If you're a Starbucks shareholder who opposes same-sex marriage, Starbucks CEO Howard Schultz has a clear message for you: "You can sell your shares in Starbucks and buy shares in another company. Thank you very much."
Schultz told a shareholder, Tom Strobhar, who complained at the annual investor meeting in Seattle last Wednesday that the company's support of same-sex marriage had resulted in a boycott.
Strobhar said at the meeting, “In the first full quarter after this boycott was announced, our sales and our earnings, shall we say politely, were a bit disappointing.
The Huffington Post had identified at the founder of the anti-gay marriage Corporate Morality Action Center.
Last year, the National Organization for Marriage launched a boycott of the coffee chain after Starbucks announced its support for Washington’s state’s referendum backing same-sex marriage.
Schultz responded saying: "Not every decision is an economic decision. Despite the fact that you recite statistics that are narrow in time, we did provide a 38% shareholder return over the last year. I don’t know how many things you invest in, but I would suspect not many things, companies, products, investments have returned 38% over the last 12 months. Having said that, it is not an economic decision to me. The lens in which we are making that decision is through the lens of our people. We employ over 200,000 people in this company, and we want to embrace diversity. Of all kinds."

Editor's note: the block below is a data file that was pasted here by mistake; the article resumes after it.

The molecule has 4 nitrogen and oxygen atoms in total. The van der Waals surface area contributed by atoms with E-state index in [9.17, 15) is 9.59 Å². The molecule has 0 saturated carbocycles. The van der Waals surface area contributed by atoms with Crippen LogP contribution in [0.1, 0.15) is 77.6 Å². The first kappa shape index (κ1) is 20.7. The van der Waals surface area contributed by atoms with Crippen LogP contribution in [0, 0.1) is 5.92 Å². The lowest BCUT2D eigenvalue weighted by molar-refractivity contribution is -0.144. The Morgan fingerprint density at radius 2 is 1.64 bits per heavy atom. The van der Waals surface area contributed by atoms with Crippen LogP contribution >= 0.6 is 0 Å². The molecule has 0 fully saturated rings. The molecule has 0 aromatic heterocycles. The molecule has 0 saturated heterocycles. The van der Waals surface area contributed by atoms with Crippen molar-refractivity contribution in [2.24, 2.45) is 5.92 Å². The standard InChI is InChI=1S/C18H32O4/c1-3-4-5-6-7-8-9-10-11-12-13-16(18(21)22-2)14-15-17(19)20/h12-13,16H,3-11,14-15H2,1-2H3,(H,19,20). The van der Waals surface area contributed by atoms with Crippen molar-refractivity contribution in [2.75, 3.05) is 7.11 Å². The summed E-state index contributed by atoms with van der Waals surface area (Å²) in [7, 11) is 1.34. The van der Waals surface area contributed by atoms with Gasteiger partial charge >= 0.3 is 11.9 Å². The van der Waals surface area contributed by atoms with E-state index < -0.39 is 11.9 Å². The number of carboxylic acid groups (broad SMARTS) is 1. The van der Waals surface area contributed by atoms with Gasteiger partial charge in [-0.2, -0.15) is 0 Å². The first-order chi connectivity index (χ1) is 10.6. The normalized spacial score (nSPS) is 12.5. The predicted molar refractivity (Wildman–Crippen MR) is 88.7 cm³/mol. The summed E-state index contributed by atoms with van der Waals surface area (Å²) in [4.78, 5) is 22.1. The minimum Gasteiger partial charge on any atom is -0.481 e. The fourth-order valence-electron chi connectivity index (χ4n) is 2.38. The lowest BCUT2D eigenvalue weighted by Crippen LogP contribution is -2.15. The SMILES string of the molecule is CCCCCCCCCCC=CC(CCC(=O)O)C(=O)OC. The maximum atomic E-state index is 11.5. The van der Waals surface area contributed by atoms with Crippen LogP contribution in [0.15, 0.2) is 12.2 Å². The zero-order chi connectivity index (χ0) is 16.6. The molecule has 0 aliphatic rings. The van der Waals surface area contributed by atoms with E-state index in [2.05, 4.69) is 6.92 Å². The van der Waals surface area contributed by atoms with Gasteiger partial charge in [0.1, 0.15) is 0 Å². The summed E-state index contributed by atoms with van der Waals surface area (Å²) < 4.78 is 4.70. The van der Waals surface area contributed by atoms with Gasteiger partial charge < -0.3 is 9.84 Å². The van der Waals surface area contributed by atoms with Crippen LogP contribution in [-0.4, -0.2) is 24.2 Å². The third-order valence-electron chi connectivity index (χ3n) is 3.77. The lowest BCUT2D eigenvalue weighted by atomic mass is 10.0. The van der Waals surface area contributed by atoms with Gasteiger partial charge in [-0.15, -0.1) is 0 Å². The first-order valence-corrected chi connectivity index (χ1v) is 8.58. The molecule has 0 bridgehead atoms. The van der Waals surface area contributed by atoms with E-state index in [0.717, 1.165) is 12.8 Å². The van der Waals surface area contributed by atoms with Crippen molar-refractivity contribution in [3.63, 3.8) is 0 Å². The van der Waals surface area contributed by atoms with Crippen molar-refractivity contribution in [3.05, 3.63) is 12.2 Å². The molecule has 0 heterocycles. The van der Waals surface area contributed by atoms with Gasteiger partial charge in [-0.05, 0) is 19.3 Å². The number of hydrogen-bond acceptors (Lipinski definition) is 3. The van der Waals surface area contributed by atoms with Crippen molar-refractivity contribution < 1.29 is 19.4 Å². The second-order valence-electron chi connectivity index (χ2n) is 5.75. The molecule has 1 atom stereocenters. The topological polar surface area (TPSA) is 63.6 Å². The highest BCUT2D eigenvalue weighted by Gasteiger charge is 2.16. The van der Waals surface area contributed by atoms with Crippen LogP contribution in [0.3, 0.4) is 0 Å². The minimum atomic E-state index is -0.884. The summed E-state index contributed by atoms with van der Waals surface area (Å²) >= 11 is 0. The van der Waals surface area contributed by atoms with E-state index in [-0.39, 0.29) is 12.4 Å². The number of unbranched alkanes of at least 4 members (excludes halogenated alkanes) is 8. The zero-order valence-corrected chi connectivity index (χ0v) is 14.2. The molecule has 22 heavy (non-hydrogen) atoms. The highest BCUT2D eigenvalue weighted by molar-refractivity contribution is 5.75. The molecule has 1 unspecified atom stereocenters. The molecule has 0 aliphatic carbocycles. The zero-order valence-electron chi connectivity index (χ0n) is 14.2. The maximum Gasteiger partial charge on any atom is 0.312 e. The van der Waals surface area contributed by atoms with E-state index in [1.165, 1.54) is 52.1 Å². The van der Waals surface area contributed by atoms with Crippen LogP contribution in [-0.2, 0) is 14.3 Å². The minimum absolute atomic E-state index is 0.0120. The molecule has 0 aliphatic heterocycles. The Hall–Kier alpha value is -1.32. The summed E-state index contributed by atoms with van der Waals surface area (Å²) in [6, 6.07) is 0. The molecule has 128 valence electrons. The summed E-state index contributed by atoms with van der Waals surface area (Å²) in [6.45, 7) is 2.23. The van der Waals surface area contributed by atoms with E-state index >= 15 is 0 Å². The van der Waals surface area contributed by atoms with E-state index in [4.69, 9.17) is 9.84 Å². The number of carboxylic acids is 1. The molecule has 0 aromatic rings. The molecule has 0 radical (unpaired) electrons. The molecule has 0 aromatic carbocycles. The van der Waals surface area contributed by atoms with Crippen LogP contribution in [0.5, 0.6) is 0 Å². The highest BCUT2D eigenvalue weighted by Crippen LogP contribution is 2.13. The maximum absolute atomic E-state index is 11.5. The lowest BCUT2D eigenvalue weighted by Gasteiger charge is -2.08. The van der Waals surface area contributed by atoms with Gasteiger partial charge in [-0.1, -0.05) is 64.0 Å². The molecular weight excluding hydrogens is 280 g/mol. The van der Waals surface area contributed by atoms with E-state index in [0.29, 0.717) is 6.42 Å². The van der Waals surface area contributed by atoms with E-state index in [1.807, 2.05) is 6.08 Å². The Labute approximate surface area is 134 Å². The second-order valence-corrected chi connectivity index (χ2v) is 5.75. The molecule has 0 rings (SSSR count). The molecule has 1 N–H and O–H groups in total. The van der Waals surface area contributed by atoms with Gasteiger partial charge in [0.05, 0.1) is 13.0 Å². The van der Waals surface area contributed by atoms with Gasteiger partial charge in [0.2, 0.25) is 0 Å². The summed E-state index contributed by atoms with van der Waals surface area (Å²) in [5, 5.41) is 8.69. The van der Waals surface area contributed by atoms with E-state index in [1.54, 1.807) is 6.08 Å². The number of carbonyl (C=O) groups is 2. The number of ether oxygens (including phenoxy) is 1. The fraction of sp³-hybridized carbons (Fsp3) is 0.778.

The audience erupted in applause.
"If you feel, respectfully, that you can get a higher return than the 38% you got last year, it’s a free country. You can sell your shares in Starbucks and buy shares in another company. Thank you very much." Schultz said to greater applause.
His response has since been widely reported in the media.
Jena McGregor, a columnist for The Washington Post noted in her commentary: "Now of course, in reality, Schultz’s support of same-sex marriage is very much about dollars and cents — or at least about brand value and employee retention, which both affect the bottom line. For many big companies, the fear of losing out on talented employees or loyal customers who support gay rights is even greater than the fear of losing out on the dwindling number of those who don’t."
"That’s especially the case for a company like Starbucks, with its coffeehouse roots, its urban customer base and its touchy-feely talk about employees (it calls them “partners” and offers benefits other fast-food restaurants do not). And Schultz is not alone in voicing his support for same-sex marriage; CEOs including Goldman Sachs’ Lloyd Blankfein, Amazon’s Jeff Bezos and Microsoft’s Steve Ballmer have as well."
The U.S. Supreme Court will hear arguments on two same-sex marriage cases this week.